Check out our interview with super popular director, activist, model, and the Changemakers Studios production company co-founder Sarah Talabi.

From a young age, Sarah and her sister Leah knew they wanted to combine their love of film with their passion for standing up for what’s right – and Changemakers Studios was born. The production company is a multimedia storytelling studio for environmental and social justice. They tell stories to inspire action on society’s most pressing issues, and their upcoming documentary streaming on Prime Video in 2023, Democracy Dies In Darkness, explores the seismic political and societal shift caused by the overturn of Roe v Wade.

While many may recognize the Talabi sisters for their robust modeling portfolio including the likes of Victoria’s Secret, Pretty Little Thing, and more, the 23-year-old rebels with a cause have been using their platform for good since 2015, growing a collective of young filmmakers, writers, and producers dedicated to communicating how we navigate social, political, and environmental crises. They strive to represent marginalized voices and diverse perspectives through their work.

Follow Sarah @sarah.talabi

Who has made the biggest impact on your life so far, and why?

My grandfather had a really big impact on my life. He passed away in 2017, but he was from Lagos which is the capital of Nigeria. He came from very little and he was the first in his family to go to college. He was very ambitious and he started his own law firm in Lagos and it quickly grew to become the biggest law firm in Nigeria. He then moved to Europe and built law offices in London and Paris – where my mom was born. He moved to Europe in the 60s and at the time there was a lot of overt racism towards black people – his experience was very difficult, especially being in the law field. He faced a lot of discrimination and he would always say that he had to be twice as good as his Nigerian colleagues and three times as good as his white colleagues. Despite this, he still achieved immense success and he would always say that the Talabi name stands for dignity, honor, and respect: “You don’t have to like us, but you do have to respect us” was his motto.

What is fun and rewarding about modeling? And what is not?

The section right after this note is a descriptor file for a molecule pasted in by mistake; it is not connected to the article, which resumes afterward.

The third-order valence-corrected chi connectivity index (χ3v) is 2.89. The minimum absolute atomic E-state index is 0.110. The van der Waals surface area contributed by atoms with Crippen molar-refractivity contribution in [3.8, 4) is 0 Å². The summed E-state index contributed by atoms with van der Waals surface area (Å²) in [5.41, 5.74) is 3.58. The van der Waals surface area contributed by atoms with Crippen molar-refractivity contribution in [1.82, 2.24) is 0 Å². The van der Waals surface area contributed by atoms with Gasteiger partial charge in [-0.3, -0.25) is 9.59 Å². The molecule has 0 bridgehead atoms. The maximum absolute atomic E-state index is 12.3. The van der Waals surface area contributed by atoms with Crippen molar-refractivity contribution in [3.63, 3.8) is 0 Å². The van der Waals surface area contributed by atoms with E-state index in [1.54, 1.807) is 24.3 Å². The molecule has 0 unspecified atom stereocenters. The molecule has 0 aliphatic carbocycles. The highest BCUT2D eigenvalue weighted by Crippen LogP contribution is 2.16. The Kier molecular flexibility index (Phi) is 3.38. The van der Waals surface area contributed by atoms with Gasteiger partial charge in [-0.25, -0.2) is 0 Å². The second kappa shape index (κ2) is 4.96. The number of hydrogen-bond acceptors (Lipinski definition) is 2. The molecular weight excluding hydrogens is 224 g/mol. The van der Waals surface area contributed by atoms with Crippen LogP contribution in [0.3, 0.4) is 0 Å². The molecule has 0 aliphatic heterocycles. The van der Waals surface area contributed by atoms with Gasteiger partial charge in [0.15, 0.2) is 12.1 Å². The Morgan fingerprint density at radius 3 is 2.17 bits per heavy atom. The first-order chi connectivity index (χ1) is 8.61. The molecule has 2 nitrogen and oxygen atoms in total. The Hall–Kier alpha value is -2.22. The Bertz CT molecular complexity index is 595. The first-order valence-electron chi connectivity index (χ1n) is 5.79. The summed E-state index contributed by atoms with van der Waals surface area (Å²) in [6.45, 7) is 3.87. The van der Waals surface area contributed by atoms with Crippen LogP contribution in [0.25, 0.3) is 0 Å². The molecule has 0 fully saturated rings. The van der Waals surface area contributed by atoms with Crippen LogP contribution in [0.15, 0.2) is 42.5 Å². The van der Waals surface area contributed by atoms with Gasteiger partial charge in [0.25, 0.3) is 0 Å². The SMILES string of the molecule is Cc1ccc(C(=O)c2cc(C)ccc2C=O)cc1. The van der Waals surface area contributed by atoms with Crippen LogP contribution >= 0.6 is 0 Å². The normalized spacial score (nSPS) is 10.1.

I love modeling because you get to be a part of creating art. A fashion editorial is like a painting and as a model you are the paintbrush. You are used to create the work during production and your contribution to the work is forever captured by the photographer. The worst part about being a model is the negative stigma that comes with it. I’ve had people message me on social media telling me that I don’t have a right to express my political opinion because I’m a model and that I should “stay in my lane”. Also, any time you attempt to do more intellectually engaging work – like direct and produce documentaries for example – people are quick to discredit you and not take you seriously because you are a model. There is some sort of ridiculous and misogynistic stereotype around models that you must not have any intellectual capacity whatsoever and that you are incapable of doing absolutely anything else beyond selling your physical appearance – totally not true!!

Now let’s talk about your studio “Changemakers Studio?” How and when you and your sister Sarah decided to create this?

In 2017, my sister and I started our company: Changemakers Studios, a multi-media storytelling studio and production company, with the goal to change the world. We set out to build a company where we could utilize our passion for the arts to communicate and drive social change. Over the past six years, Changemakers Studios has designed awareness campaigns on social and environmental justice, produced documentaries on humanitarian crises, and partnered with various charities through our nonprofit arm. It has been the greatest honor of my life to build this company from the ground up and we will continue to lead Changemakers Studios, always prioritizing the amplification of marginalized voices, telling the stories of individuals who never get a chance to have their stories told, and creating socially conscious art.

What is the mission of the studio and what kind of content are in the works?

The mission of Changemakers Studios is to drive social change through the arts. Our upcoming film, Democracy Dies in Darkness is about the decades long “tug-of-war” between governmental institutions and women fighting for their right to bodily autonomy, reproductive freedom, and on a larger scale the ability to exist in this world with the same rights that men do. The film will be available to stream on Prime Video.